to people disoriented by cyclonic change as they confront modernity and globalization. His rhetoric selectively draws from multiple sources—Islam, history,
and the region’s political and economic malaise.
Bin Ladin also stresses grievances against the United States widely shared in
the Muslim world. He inveighed against the presence of U.S. troops in Saudi
Arabia, which is the home of Islam’s holiest sites, and against other U.S. policies
in the Middle East.
Upon this political and ideological foundation, Bin Ladin built over the
course of a decade a dynamic and lethal organization. He built an infrastructure
and organization in Afghanistan that could attract, train, and use recruits against
ever more ambitious targets. He rallied new zealots and new money with each
demonstration of al Qaeda’s capability. He had forged a close alliance with the
Taliban, a regime providing sanctuary for al Qaeda.
By September 11, 2001, al Qaeda possessed
• leaders able to evaluate, approve, and supervise the planning and direction of a major operation;
• a personnel system that could recruit candidates, indoctrinate them,
vet them, and give them the necessary training;
• communications sufficient to enable planning and direction of operatives and those who would be helping them;
• an intelligence effort to gather required information and form assessments of enemy strengths and weaknesses;
• the ability to move people great distances; and
• the ability to raise and move the money necessary to finance an attack.
1998 to September 11, 2001
The August 1998 bombings of U.S. embassies in Kenya and Tanzania established
al Qaeda as a potent adversary of the United States.
After launching cruise missile strikes against al Qaeda targets in Afghanistan
and Sudan in retaliation for the embassy bombings, the Clinton administration
applied diplomatic pressure to try to persuade the Taliban regime in Afghanistan
to expel Bin Ladin. The administration also devised covert operations to use
CIA-paid foreign agents to capture or kill Bin Ladin and his chief lieutenants.
These actions did not stop Bin Ladin or dislodge al Qaeda from its sanctuary.
By late 1998 or early 1999, Bin Ladin and his advisers had agreed on an idea
brought to them by Khalid Sheikh Mohammed (KSM) called the “planes operation.” It would eventually culminate in the 9/11 attacks. Bin Ladin and his
chief of operations, Mohammed Atef, occupied undisputed leadership positions
atop al Qaeda.Within al Qaeda, they relied heavily on the ideas and enterprise
of strong-willed field commanders, such as KSM, to carry out worldwide terrorist operations.
KSM claims that his original plot was even grander than those carried out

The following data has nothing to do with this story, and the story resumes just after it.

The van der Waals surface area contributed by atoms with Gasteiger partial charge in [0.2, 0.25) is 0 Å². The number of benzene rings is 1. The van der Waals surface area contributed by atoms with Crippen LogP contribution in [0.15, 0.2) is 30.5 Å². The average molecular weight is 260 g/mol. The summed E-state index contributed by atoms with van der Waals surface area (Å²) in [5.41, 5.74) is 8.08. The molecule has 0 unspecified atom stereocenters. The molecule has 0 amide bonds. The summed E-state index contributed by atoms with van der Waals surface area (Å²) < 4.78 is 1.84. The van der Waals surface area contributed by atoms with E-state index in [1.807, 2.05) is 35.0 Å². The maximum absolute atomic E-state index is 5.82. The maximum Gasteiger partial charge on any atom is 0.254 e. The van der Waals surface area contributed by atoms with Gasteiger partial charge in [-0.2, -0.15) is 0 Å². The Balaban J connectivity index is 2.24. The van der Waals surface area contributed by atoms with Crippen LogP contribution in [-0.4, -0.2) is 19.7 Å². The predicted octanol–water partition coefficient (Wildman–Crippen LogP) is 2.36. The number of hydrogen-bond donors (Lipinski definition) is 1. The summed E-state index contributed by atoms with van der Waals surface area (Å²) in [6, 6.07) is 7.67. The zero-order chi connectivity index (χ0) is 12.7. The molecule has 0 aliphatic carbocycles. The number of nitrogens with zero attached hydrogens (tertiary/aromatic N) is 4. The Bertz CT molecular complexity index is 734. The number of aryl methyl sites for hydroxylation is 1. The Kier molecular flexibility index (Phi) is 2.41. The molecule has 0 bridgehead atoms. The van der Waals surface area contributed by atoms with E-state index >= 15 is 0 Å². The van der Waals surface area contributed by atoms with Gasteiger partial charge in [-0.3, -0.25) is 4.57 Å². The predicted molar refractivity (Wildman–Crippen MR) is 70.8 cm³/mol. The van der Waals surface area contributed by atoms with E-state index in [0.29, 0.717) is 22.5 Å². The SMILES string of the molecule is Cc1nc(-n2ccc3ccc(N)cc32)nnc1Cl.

on 9/11—ten planes would attack targets on both the East and West coasts of
the United States.This plan was modified by Bin Ladin, KSM said, owing to its
scale and complexity. Bin Ladin provided KSM with four initial operatives for
suicide plane attacks within the United States, and in the fall of 1999 training
for the attacks began. New recruits included four from a cell of expatriate
Muslim extremists who had clustered together in Hamburg, Germany. One
became the tactical commander of the operation in the United States:
Mohamed Atta.
U.S. intelligence frequently picked up reports of attacks planned by al Qaeda.
Working with foreign security services, the CIA broke up some al Qaeda cells.
The core of Bin Ladin’s organization nevertheless remained intact. In December
1999, news about the arrests of the terrorist cell in Jordan and the arrest of a
terrorist at the U.S.-Canadian border became part of a “millennium alert.”The
government was galvanized, and the public was on alert for any possible attack.
In January 2000, the intense intelligence effort glimpsed and then lost sight
of two operatives destined for the “planes operation.” Spotted in Kuala Lumpur,
the pair were lost passing through Bangkok. On January 15, 2000, they arrived
in Los Angeles.
Because these two al Qaeda operatives had spent little time in the West and
spoke little, if any, English, it is plausible that they or KSM would have tried to
identify, in advance, a friendly contact in the United States.We explored suspicions about whether these two operatives had a support network of accomplices
in the United States. The evidence is thin—simply not there for some cases,
more worrisome in others.
We do know that soon after arriving in California, the two al Qaeda operatives sought out and found a group of ideologically like-minded Muslims with
roots in Yemen and Saudi Arabia, individuals mainly associated with a young
Yemeni and others who attended a mosque in San Diego. After a brief stay in
Los Angeles about which we know little, the al Qaeda operatives lived openly
in San Diego under their true names.They managed to avoid attracting much
By the summer of 2000, three of the four Hamburg cell members had